Friday, July 21, 2017


Traveling isn't easy for me. Mostly because I like to be near my stuff. Proximity to my belongings is a big value for me. Always has been. Like that time when I was a mere scrap of a lad, standing out on the tarmac of Mexico City on the very beginning of what would be my family's grand adventure south of the border. My mom looked down at me, sensing the impending furrow in my young brow, "What's the matter?"
"You'll be mad."
"No. I won't. What's wrong?"
"I wanna go home."
And so the legend built from there, culminating for storytelling's sake with the grand tour of the Southwest I took with the girl I would eventually marry. We headed down to Santa Fe, then up to Moab, then back to Phoenix, over to LA and back up the coast to Oakland where I stopped moving. For a while. Over the next quarter century, I made trips of vacate and shun as well as those of necessity. Some of them by plane. Some of them by train. And a great many by automobile. There was even a cruise ship in there somewhere. None of which particularly appealed to me, since I tend to spend most of the time I am in any particular conveyance worrying about where I will land.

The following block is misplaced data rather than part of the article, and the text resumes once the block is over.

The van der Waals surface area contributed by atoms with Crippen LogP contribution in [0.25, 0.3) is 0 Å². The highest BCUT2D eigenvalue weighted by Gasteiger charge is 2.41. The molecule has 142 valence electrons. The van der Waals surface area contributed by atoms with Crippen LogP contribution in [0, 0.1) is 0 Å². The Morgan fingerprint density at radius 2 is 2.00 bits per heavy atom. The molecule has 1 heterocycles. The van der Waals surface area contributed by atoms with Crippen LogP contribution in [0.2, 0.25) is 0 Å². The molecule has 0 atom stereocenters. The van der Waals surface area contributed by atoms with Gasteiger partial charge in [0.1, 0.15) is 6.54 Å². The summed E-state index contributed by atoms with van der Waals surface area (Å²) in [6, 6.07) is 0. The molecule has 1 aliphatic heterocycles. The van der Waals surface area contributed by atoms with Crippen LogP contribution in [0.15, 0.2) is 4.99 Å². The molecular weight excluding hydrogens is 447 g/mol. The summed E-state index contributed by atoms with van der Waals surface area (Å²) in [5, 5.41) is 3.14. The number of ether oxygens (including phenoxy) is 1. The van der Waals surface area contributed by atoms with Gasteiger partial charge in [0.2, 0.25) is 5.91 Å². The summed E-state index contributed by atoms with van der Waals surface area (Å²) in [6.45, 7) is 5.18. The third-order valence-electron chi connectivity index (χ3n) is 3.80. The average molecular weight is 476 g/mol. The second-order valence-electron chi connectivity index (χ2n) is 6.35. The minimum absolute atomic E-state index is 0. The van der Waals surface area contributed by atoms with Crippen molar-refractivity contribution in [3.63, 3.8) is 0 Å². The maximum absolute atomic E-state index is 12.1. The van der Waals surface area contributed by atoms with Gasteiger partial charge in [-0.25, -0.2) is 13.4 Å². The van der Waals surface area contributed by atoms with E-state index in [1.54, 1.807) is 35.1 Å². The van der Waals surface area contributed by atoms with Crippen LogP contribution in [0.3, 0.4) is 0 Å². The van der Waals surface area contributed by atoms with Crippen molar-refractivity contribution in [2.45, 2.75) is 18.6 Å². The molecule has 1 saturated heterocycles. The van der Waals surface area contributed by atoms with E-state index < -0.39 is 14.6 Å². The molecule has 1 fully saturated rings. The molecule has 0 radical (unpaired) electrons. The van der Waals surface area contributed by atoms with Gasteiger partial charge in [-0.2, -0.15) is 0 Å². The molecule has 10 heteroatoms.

Where are the bathrooms?
Will there be a refrigerator?
How do I listen to my music?
What are the bumpers that will keep me from crashing into the reality that I am somewhere other than my own home?
Having comfortable ruts helps a lot. Knowing the layout of the guest room at our friends' homes helps calm me. I can imagine the extension of my personal space fitting into that zip code. Will there be a place for me to find peanut M&Ms? Comfort. I'm looking for that big cushy landing pad upon which I can come crashing.
Teleportation would take some off the edge of this trauma for me, I suppose. Stepping into that chamber that will transport my molecules across vast distances and reassemble them a moment later would cut down on the time I have to ramp up my stress level. Which probably means I would need to find a way to get it all packed into the seconds I have to wait for the machine to power up. Pre-teleportation angst. Frontiers in anxiety.

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